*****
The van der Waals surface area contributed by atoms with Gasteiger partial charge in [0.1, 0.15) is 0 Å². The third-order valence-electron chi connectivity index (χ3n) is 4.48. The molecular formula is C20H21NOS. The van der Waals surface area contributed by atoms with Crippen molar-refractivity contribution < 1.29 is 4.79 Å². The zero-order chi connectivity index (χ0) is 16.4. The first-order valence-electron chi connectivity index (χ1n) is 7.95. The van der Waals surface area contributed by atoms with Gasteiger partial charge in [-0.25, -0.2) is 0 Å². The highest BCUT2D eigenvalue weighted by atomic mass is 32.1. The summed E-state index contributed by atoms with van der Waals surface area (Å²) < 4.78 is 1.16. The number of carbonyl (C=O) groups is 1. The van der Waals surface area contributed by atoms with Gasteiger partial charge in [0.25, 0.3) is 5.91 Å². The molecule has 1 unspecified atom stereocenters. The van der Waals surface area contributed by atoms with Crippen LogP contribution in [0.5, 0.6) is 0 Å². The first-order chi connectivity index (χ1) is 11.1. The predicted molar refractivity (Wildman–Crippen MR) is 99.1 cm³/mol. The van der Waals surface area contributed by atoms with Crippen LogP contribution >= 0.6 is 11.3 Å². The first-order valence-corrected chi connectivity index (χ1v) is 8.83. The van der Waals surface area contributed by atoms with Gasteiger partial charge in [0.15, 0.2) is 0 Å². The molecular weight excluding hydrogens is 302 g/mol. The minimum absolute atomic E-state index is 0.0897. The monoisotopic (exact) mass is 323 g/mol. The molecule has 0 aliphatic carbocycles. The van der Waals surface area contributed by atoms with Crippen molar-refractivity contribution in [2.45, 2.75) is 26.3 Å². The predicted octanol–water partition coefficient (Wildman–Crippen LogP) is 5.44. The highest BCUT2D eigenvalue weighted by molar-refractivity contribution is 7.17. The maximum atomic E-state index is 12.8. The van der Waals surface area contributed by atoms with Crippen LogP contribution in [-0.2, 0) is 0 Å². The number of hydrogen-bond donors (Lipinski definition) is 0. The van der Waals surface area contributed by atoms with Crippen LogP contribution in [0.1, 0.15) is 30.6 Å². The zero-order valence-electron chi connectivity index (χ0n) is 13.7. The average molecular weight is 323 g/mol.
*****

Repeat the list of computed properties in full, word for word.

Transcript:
The van der Waals surface area contributed by atoms with Gasteiger partial charge in [0.1, 0.15) is 0 Å². The third-order valence-electron chi connectivity index (χ3n) is 4.48. The molecular formula is C20H21NOS. The van der Waals surface area contributed by atoms with Crippen molar-refractivity contribution < 1.29 is 4.79 Å². The zero-order chi connectivity index (χ0) is 16.4. The first-order valence-electron chi connectivity index (χ1n) is 7.95. The van der Waals surface area contributed by atoms with Gasteiger partial charge in [-0.25, -0.2) is 0 Å². The highest BCUT2D eigenvalue weighted by atomic mass is 32.1. The summed E-state index contributed by atoms with van der Waals surface area (Å²) < 4.78 is 1.16. The number of carbonyl (C=O) groups is 1. The van der Waals surface area contributed by atoms with Gasteiger partial charge in [0.25, 0.3) is 5.91 Å². The molecule has 1 unspecified atom stereocenters. The van der Waals surface area contributed by atoms with Crippen LogP contribution in [0.5, 0.6) is 0 Å². The first-order chi connectivity index (χ1) is 11.1. The predicted molar refractivity (Wildman–Crippen MR) is 99.1 cm³/mol. The van der Waals surface area contributed by atoms with Crippen LogP contribution >= 0.6 is 11.3 Å². The first-order valence-corrected chi connectivity index (χ1v) is 8.83. The van der Waals surface area contributed by atoms with Gasteiger partial charge in [0.15, 0.2) is 0 Å². The molecular weight excluding hydrogens is 302 g/mol. The minimum absolute atomic E-state index is 0.0897. The monoisotopic (exact) mass is 323 g/mol. The molecule has 0 aliphatic carbocycles. The van der Waals surface area contributed by atoms with Crippen molar-refractivity contribution in [2.45, 2.75) is 26.3 Å². The predicted octanol–water partition coefficient (Wildman–Crippen LogP) is 5.44. The highest BCUT2D eigenvalue weighted by molar-refractivity contribution is 7.17. The maximum atomic E-state index is 12.8. The van der Waals surface area contributed by atoms with Crippen LogP contribution in [-0.2, 0) is 0 Å². The number of hydrogen-bond donors (Lipinski definition) is 0. The van der Waals surface area contributed by atoms with Crippen LogP contribution in [0.1, 0.15) is 30.6 Å². The zero-order valence-electron chi connectivity index (χ0n) is 13.7. The average molecular weight is 323 g/mol.